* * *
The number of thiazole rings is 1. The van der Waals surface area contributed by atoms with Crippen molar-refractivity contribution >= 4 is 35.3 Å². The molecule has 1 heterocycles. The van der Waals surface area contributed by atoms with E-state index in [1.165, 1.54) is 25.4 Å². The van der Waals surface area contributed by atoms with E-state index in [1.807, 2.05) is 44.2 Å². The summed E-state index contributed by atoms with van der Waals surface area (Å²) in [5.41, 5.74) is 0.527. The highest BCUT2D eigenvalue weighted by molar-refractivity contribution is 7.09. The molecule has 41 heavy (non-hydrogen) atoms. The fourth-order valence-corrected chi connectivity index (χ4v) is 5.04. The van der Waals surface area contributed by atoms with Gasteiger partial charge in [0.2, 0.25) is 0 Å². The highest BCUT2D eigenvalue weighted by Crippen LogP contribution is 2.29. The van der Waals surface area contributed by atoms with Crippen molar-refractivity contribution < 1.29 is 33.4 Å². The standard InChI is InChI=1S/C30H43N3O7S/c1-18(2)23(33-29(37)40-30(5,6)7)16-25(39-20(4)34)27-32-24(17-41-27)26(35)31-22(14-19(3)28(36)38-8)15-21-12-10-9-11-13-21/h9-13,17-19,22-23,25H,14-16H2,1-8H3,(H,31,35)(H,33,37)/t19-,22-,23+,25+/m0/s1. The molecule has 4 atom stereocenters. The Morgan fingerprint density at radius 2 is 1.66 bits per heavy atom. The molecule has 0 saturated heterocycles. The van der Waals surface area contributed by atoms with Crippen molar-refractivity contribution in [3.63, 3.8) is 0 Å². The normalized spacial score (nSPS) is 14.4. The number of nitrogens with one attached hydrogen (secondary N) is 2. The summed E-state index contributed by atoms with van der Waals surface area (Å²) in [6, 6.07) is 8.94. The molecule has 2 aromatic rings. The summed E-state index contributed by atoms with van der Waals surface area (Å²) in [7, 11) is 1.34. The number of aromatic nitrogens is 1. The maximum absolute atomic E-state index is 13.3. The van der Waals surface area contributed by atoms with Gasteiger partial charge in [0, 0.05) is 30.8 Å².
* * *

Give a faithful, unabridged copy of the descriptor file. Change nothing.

The number of thiazole rings is 1. The van der Waals surface area contributed by atoms with Crippen molar-refractivity contribution >= 4 is 35.3 Å². The molecule has 1 heterocycles. The van der Waals surface area contributed by atoms with E-state index in [1.165, 1.54) is 25.4 Å². The van der Waals surface area contributed by atoms with E-state index in [1.807, 2.05) is 44.2 Å². The summed E-state index contributed by atoms with van der Waals surface area (Å²) in [5.41, 5.74) is 0.527. The highest BCUT2D eigenvalue weighted by molar-refractivity contribution is 7.09. The molecule has 41 heavy (non-hydrogen) atoms. The fourth-order valence-corrected chi connectivity index (χ4v) is 5.04. The van der Waals surface area contributed by atoms with Gasteiger partial charge in [0.2, 0.25) is 0 Å². The highest BCUT2D eigenvalue weighted by Crippen LogP contribution is 2.29. The van der Waals surface area contributed by atoms with Crippen molar-refractivity contribution < 1.29 is 33.4 Å². The standard InChI is InChI=1S/C30H43N3O7S/c1-18(2)23(33-29(37)40-30(5,6)7)16-25(39-20(4)34)27-32-24(17-41-27)26(35)31-22(14-19(3)28(36)38-8)15-21-12-10-9-11-13-21/h9-13,17-19,22-23,25H,14-16H2,1-8H3,(H,31,35)(H,33,37)/t19-,22-,23+,25+/m0/s1. The molecule has 4 atom stereocenters. The Morgan fingerprint density at radius 2 is 1.66 bits per heavy atom. The molecule has 0 saturated heterocycles. The van der Waals surface area contributed by atoms with Crippen molar-refractivity contribution in [3.63, 3.8) is 0 Å². The normalized spacial score (nSPS) is 14.4. The number of nitrogens with one attached hydrogen (secondary N) is 2. The summed E-state index contributed by atoms with van der Waals surface area (Å²) in [6, 6.07) is 8.94. The molecule has 2 aromatic rings. The summed E-state index contributed by atoms with van der Waals surface area (Å²) in [7, 11) is 1.34. The number of aromatic nitrogens is 1. The maximum absolute atomic E-state index is 13.3. The van der Waals surface area contributed by atoms with Gasteiger partial charge in [0, 0.05) is 30.8 Å².